Kim Jong Un Letters To Trump Recovered From Mar-a-Lago for Archives: Report

Representatives from the National Archives and Records Administration retrieved documents from former President Donald Trump's Mar-a-Lago residence last month that included correspondence with North Korean leader Kim Jong Un, the Washington Post reported, citing multiple sources who knew of the retrieval.

The documents, contained in boxes that were reportedly improperly removed from the White House by Trump, as well as other items were supposed to have been turned over to the Archives under the Presidential Records Act.

Trump's reported removal of the documents may have been a breach of the act, which went into effect in 1978. The law requires that all manner of documents including letters, notes, memos, emails and other forms of written communications related to a president's official duties must be preserved, the Post reported.

It also stipulates that the presidential records "automatically transfer into the legal custody of the Archivist as soon as the President leaves office" and hands "the responsibility for the custody and management of incumbent Presidential records with the President," according to the National Archives website.

In addition to the correspondence with the North Korean leader, which Trump once described as "love letters," a letter by fellow former President Barack Obama left for Trump when he took office was also found, the Post reported.

Mar-a-Lago Resort
Representatives from the National Archives have recovered boxes of materials and documents from former President Donald Trump's Mar-a-Lago resort that were reportedly improperly removed from the White House. Pictured, Mar-a-Larg0 seen on February 13, 2021 in Palm Beach, Florida. Joe Raedle/Getty Images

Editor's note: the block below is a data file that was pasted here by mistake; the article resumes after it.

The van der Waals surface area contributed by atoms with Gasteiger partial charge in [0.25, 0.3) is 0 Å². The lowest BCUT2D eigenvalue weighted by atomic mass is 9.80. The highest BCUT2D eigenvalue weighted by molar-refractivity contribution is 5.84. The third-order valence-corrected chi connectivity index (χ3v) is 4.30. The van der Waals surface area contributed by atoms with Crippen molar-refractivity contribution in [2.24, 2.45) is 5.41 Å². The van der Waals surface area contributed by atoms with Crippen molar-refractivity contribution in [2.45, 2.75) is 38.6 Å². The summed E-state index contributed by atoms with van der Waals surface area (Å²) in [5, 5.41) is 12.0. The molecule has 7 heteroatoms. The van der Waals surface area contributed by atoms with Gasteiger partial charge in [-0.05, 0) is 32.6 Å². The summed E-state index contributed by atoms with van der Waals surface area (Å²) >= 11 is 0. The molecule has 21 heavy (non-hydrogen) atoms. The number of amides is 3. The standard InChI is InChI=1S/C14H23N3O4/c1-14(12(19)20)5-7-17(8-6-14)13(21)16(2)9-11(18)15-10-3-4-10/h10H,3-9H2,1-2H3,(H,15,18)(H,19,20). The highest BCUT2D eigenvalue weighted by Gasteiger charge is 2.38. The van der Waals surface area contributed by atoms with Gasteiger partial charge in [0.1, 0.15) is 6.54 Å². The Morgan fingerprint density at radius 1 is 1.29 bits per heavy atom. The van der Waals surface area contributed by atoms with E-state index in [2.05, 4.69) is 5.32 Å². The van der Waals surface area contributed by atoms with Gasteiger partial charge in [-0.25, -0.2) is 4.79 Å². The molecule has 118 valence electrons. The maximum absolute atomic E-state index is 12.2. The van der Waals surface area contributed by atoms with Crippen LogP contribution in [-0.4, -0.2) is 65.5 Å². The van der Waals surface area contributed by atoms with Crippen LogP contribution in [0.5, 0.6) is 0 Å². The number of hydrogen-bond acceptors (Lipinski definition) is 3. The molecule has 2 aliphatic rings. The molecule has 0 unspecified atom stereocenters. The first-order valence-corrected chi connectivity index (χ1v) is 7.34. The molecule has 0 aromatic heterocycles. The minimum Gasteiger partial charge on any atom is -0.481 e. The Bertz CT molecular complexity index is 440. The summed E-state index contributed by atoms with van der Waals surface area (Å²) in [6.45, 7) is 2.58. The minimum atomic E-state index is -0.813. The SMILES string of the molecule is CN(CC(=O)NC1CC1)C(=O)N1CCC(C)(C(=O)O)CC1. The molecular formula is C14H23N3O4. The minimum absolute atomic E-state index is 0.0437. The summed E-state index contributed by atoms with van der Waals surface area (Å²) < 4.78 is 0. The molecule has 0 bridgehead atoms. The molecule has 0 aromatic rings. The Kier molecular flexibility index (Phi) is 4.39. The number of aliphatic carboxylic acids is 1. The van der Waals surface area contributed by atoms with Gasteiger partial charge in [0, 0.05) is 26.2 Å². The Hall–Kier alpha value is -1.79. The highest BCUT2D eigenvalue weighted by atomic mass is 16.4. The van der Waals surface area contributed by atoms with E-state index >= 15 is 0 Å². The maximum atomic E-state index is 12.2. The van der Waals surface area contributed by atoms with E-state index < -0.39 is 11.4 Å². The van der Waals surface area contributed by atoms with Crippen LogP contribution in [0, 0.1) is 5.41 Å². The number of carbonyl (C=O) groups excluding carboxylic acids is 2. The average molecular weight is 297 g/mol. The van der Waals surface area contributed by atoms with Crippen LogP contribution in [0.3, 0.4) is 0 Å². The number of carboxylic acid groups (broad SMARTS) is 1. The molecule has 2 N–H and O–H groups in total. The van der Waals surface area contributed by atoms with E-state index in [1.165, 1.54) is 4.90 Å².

According to advisers for Trump, the boxes contained gifts, mementos, letters from other world leaders and additional correspondence. They also said that there was no ill intent behind the removal of the boxes, the Post reported.

Trump's treatment of documents also came into the spotlight last week when the Archives handed over documents to the House committee investigating the January 6 insurrection. Some of the records had been torn up and then taped back together, the Post reported, citing unnamed people familiar with the records.

In a statement to the Post, the Archives confirmed last week that some of the material it had received from the Trump White House "included paper records that had been torn up by former President Trump."

The Archives also said that some of the documents the White House had sent over had not been pieced back together, according to the Post.

Trump had sued to block the investigating committee from gaining access to documents from his time in the White House, claiming that they were protected under the legal doctrine of executive privilege, Newsweek previously reported.

Newsweek reached out to the National Archives and Records Administration and a spokesperson for Trump for comment but did not hear back in time for publication.

Update 2/7/2021 2:30 p.m.: This story has been updated to add additional background information.